This is a guest post by Jennifer Shafer at LMI.
All disasters are local and so, too, are disaster recovery efforts. But many local governments find it difficult to manage the myriad recovery activities following a major catastrophe. Obtaining the right mix and number of people to support recovery operations can be critical to recovery success and efficient use of funding.
Local leaders often find their existing staff is not sufficient to fully support recovery operations. Managers can seek out several sources to fill the gaps:
- Transfers within the local government departments
- Volunteers and volunteer organizations
- Mutual aid agreements with other jurisdictions
- Contracts for services
- Temporary or permanent hires.
Communities can also work with regional, state, or federal governments to determine how such organizations can either provide guidance or augment local resources and temporarily fill disaster recovery roles.
Local leaders can do a few things—before a disaster occurs—to be better prepared for recovery:
- Build relationships with volunteer organizations. Individual volunteers are extremely helpful in filling human resource gaps. Volunteer organizations can help local governments gain access to people who already have credentials or background checks and may have the baseline training in a specific area.
- Be creative about where you find temporary hires or volunteers. Some communities keep in contact with government retirees, former mayors, and city officials who can step in to lead a particular area of the recovery effort. These seasoned civil servants are particularly valuable because they know the community and its systems and policies.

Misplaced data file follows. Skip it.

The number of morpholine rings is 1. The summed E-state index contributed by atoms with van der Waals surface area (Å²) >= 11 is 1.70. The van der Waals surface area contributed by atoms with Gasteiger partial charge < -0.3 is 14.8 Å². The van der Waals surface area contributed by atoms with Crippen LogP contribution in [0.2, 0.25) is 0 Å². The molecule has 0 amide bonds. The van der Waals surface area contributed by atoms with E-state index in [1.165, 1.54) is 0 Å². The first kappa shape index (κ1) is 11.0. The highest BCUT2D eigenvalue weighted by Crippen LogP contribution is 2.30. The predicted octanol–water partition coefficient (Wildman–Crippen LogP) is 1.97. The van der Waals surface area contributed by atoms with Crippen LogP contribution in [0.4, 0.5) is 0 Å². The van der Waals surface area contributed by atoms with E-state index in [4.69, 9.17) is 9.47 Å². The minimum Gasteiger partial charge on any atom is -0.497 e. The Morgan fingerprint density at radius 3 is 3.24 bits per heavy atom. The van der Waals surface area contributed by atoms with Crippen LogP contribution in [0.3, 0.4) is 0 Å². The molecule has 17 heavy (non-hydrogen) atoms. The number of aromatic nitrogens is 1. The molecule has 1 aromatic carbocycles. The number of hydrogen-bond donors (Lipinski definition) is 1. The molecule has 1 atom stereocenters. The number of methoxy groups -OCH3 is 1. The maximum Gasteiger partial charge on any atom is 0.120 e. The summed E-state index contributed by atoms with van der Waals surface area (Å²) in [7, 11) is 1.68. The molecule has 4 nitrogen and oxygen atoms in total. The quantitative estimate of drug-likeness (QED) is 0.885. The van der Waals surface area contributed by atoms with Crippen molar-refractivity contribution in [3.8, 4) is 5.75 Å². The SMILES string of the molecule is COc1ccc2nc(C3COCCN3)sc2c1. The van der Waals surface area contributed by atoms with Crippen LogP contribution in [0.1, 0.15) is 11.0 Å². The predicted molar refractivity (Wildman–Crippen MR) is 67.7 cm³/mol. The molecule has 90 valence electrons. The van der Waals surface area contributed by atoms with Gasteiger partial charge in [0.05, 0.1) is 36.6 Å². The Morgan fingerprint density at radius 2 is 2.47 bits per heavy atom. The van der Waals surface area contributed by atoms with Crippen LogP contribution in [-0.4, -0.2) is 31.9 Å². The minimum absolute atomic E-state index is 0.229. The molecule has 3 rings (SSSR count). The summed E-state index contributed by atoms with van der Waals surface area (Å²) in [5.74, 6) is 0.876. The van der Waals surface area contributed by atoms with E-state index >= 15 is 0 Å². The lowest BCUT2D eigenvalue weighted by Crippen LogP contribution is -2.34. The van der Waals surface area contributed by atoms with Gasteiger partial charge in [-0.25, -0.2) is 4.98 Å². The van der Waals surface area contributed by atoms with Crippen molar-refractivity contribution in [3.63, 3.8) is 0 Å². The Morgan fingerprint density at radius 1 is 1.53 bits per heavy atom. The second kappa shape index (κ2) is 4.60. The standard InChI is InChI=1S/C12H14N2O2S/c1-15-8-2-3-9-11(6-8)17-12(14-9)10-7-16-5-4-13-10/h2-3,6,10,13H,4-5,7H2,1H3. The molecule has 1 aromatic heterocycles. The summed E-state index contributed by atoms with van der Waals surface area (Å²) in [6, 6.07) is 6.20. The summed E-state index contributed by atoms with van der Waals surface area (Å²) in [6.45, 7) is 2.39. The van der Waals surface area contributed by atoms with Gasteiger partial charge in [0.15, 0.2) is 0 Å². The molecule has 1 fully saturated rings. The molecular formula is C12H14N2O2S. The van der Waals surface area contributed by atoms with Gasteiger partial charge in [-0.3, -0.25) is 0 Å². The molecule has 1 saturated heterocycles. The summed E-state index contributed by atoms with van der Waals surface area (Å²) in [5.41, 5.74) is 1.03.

- Consider proximity when building partnerships and mutual aid agreements. While it is good to have mutual aid agreements with neighboring jurisdictions, disasters and associated recovery activities are often regional in scope. This requires communities to seek support from further afield. Work to build relationships and put memorandums of agreement (MOAs) and memorandums of understanding (MOUs) in place with an outlying region or city to share human resources and support your local recovery.
For More Information:
To learn more about how cities can staff long-term disaster recovery efforts, check out http://www.lmi.org/DisasterRecovery, where you will find two resources to aid in your local government disaster recovery planning:
- LMI’s Disaster Recovery Staffing Guide begins where FEMA’s National Disaster Recovery Framework (NDRF) leaves off by outlining an overall process and the specific practices local leaders should follow to effectively staff community recovery activities.
- LMI’s Disaster Recovery Positions Library describes more than 50 positions that may be used to conduct the full range of local recovery activities.
LMI is a not-for-profit organization aimed at researching problems that affect governments and the public and formulating solutions to those problems. You can find more about LMI at www.lmi.org.